That's especially so given the work Richardson has done promoting feud tourism sites and history, which includes his own documentary, "Feud," and consulting with and promoting other documentaries and shows, such as last May's History channel series "The Hatfields and McCoys: An American Vendetta," starring Kevin Costner and Bill Paxton.
"That's one of the reasons we have brought in an archeologist who has done digs on a number of different sites, who also has a professional reputation just like I do," Richardson said.
"You can never be 100 percent certain. It is a very, very high probability. I put it at 85 to 90 percent," he said of the provenance of the artifacts. "As you added all these pieces up, it basically comes to if it were a case you took to a jury, a jury would say this is where the McCoy cabin was."
You cannot carbon date wood that is less than 200 years old, he said. But the nails -- of the type used in the feud's day -- and the fact one was found in a piece of charred wood are other telling signs.
"One of the things we know, once that structure was burned, nobody used the land for a number of years," he said. "The McCoys then sold it. There was another structure built on the land, but not in the same place as the cabin. So, we know there wasn't another cabin on exactly that spot and there's been no other structure burned there that we can determine."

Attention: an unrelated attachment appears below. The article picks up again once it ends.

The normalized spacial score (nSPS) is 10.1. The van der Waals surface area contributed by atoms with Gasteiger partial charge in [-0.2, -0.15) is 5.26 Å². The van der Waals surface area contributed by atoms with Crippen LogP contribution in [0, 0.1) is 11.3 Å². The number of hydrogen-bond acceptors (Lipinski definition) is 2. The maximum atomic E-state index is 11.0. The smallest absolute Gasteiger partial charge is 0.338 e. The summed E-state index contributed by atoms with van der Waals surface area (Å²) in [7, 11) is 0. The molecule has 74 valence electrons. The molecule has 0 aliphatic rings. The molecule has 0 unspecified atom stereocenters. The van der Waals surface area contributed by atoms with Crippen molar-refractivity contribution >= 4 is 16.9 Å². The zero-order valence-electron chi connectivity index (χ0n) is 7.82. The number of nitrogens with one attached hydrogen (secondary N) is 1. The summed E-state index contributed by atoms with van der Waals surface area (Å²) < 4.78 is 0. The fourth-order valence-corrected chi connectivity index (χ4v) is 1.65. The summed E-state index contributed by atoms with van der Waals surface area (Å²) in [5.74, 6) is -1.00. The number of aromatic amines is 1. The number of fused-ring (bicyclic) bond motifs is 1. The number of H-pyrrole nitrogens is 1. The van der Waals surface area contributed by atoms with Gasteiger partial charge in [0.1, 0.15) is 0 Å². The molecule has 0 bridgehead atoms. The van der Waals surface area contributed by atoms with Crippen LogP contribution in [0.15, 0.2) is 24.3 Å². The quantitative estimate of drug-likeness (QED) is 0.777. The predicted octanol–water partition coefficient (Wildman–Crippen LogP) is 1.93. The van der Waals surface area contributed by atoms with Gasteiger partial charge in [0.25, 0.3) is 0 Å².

For her part, McBride is waiting to see the reaction to the "Diggers" episode and whether it might inspire National Geographic to follow up with a more concerted archaeological effort.
"To be honest, it's just the funding," said McBride, who happened to be reached by phone on New Year's Eve while doing work on Revolutionary-era forts with her husband in West Virginia's Greenbrier Valley.
"We can't come in and just excavate without funding in place, so I am not really sure what will happen."
She said the landowner of the feud site, Bob Scott, a member of the Hatfield line, has done the right thing in preserving the property and he has talked of exhibiting the new artifacts someday to the public. "It is important to preserve these sites that have connections to local history," she said.
A more complete and accurate history of the Hatfield and McCoy Feud, artifacts and all, will add depth and nuance to its history and dispel the usual cartoony caricatures of the conflict, she said.
There was not a sole causal event, but many factors in the feud that set two backcountry families at each other's throats for the better part of the 1880s, and led to the murder of an estimated dozen people and the wounding of 10 others.
Most of the Hatfields lived in West Virginia's Mingo County along the Tug Fork of the Big Sandy River and fought for the Confederacy during the Civil War. Across the river, the McCoys called Pike County, Ky., home and had fought for the Union.
"[The feud] has national significance because it was representative of a time when there was a lot of transition going on," McBride said. "Lumbering is heating up and railroads are about to come in and the area is starting to industrialize. And that caused a lot of political and family tensions.
"The Hatfield and McCoy Feud was wrapped up in all of that," she said. "It's more complex than a couple families not getting along."
Reach Douglas Imbrogno at doug...@cnpapers.com or 304-348-3017.